Written by: Elizabeth Pogue, CAICE 2022 SURP Fellow
My academic journey began 16 years ago when I went to Cal State University San Marcos after high school to study psychology.
I overloaded my school and work schedules; I thought that that’s how college worked. After 2 years I burned out, and I struggled with my mental health for a long time. My life became more and more toxic.
When I found out I was expecting a child, I resolved to become a healthy person, and that endeavor led me back to school! I am driven to learn how I can help keep the planet around for my daughter, and I’m excited for all the ways that education makes that possible.
I started at MiraCosta College 2 years ago (with a manageable schedule) where I discovered an affinity for chemistry and the opportunity to participate in a CAICE research symposium that led me to Professor Prather and SOARS.
The vastness of our misunderstanding regarding aerosols requires the beautiful complexity of this project, and my honors project turned into a budding passion.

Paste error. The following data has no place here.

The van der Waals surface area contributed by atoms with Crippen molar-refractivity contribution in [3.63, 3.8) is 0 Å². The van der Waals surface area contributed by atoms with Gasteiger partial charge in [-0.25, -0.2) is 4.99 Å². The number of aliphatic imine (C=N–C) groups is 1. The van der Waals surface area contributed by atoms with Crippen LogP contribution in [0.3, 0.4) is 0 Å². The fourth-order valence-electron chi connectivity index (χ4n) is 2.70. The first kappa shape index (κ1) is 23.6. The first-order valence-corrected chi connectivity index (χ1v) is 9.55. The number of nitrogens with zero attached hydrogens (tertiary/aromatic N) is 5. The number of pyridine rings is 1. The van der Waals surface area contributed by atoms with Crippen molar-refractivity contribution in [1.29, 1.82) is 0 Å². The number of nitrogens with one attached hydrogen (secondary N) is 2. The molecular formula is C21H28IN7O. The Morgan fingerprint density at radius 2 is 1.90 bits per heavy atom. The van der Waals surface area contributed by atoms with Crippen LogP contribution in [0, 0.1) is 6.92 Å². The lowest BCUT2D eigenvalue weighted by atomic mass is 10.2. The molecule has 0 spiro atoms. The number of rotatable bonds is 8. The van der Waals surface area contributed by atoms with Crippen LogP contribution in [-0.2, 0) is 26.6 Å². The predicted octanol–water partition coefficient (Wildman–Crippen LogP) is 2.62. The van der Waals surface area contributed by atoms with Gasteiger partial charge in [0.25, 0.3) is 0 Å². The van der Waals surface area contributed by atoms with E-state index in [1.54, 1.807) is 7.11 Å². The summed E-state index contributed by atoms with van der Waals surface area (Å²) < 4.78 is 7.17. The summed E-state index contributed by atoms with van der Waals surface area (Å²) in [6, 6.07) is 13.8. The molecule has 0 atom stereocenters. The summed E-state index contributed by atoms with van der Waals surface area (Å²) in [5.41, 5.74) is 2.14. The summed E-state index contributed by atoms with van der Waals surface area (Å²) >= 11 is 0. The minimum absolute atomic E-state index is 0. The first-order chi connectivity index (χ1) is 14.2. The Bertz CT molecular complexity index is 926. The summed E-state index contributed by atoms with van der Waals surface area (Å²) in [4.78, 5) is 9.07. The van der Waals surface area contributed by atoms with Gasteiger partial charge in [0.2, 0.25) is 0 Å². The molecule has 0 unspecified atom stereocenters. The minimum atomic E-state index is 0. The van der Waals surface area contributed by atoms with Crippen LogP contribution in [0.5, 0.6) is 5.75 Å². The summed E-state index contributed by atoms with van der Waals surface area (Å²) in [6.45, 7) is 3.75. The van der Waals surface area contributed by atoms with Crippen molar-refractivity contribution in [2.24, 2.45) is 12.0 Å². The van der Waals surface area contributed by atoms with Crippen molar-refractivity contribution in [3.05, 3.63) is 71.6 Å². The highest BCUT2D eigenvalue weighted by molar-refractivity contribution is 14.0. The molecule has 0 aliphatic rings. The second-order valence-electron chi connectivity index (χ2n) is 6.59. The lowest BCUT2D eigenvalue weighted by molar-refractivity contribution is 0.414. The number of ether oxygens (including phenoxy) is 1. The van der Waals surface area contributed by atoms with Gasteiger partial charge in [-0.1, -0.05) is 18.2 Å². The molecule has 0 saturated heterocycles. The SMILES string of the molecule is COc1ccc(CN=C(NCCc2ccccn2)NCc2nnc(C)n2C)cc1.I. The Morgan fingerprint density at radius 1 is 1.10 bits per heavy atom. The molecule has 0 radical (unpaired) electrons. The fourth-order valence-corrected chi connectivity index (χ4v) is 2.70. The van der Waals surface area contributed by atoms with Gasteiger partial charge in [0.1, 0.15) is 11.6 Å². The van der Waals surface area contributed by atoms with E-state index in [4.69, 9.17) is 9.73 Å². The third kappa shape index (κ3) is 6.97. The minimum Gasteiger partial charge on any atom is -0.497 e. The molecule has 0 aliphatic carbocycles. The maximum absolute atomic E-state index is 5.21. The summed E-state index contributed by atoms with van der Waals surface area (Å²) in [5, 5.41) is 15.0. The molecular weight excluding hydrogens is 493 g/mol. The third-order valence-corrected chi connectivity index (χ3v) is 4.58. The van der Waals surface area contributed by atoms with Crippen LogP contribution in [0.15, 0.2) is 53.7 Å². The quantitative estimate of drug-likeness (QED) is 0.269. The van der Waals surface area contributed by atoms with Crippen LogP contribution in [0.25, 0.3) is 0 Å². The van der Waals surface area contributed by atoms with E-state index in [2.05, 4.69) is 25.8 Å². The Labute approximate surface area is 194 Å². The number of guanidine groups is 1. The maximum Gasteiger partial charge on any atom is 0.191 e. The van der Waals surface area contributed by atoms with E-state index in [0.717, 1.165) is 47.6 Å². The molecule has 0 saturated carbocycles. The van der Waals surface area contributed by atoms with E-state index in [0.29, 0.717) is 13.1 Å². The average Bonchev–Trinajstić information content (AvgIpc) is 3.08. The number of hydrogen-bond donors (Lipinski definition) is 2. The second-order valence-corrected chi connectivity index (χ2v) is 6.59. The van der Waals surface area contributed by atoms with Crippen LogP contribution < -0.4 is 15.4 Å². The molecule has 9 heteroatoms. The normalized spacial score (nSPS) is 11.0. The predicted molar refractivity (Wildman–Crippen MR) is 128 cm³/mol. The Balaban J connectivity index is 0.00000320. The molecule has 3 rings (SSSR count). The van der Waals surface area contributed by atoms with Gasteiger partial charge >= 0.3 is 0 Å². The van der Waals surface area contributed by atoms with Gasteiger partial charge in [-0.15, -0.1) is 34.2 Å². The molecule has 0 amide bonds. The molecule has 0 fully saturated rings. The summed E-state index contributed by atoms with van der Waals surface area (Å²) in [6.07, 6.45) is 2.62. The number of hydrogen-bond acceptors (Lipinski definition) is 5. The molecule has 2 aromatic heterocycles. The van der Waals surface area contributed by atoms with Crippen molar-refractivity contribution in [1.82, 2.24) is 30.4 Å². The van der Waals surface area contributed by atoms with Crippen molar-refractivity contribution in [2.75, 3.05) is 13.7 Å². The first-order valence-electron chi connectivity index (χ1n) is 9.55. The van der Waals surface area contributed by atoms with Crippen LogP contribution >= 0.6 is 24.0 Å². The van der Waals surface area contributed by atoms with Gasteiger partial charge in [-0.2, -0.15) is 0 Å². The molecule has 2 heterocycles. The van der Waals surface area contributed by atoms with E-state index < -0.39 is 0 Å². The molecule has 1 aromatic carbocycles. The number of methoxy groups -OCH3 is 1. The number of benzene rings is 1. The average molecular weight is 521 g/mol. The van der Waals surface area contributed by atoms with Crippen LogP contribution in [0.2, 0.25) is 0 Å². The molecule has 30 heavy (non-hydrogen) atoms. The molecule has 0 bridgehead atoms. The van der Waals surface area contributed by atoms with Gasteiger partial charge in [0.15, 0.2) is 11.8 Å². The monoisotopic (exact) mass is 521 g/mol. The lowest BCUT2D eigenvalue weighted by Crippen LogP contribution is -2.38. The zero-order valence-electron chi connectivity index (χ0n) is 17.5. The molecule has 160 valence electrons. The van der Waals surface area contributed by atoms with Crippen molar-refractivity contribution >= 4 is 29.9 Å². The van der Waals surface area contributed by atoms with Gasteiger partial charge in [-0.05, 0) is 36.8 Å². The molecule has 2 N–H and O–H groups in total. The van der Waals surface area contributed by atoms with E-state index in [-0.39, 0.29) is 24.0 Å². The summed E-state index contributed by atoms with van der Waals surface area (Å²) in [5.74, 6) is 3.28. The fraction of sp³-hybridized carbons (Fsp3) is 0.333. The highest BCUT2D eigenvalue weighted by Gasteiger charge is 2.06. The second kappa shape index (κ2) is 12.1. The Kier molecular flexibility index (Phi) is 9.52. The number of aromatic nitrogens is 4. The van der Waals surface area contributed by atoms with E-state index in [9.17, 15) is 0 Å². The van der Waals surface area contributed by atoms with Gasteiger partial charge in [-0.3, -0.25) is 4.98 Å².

The research goal I get to support this summer is the characterization of aerosols. What we do know about sea spray aerosols (SSA) is that there is a strong relationship between the size of an aerosol and the size of the bubble that produced that aerosol.
If we can determine the size distribution of bubbles formed by a breaking wave, we will have more information about the size distribution of those aerosols, helping to characterize them.
In the lab we simulate a breaking wave using a marine aerosol reference tank (MART) and photograph the bubbles. We use computer software to convert pixels to centimeters and particle counters to determine the size range and concentrations of aerosols.
SSA can be produced from the fragmented film of a bubble, consisting largely of hydrophobic organic material, or it can be produced by the jet of bulk seawater that ejects upon absence of the bubble, consisting of salts and water-soluble organics.
Another SSA question I get to investigate this summer is that of phases. We will observe how size-selected aerosols bounce in order to learn about their viscosities.
My advice for future SURP applicants, for anyone, really, is to strive to be open and authentic.
The more you can tap into what is authentically you, the more you can recognize what is a fit for your life, whether that is an academic path or a career choice, or anything else. Additionally, being open to new experiences illuminates the possibilities for you to find that fit.
Chemistry is the last thing I would have chosen to study 16 years ago, but every day I wake up so excited to investigate our world through this lens. This program has made that incredibly accessible for me, and I highly recommend applying! It’s never too late to forge a new academic path.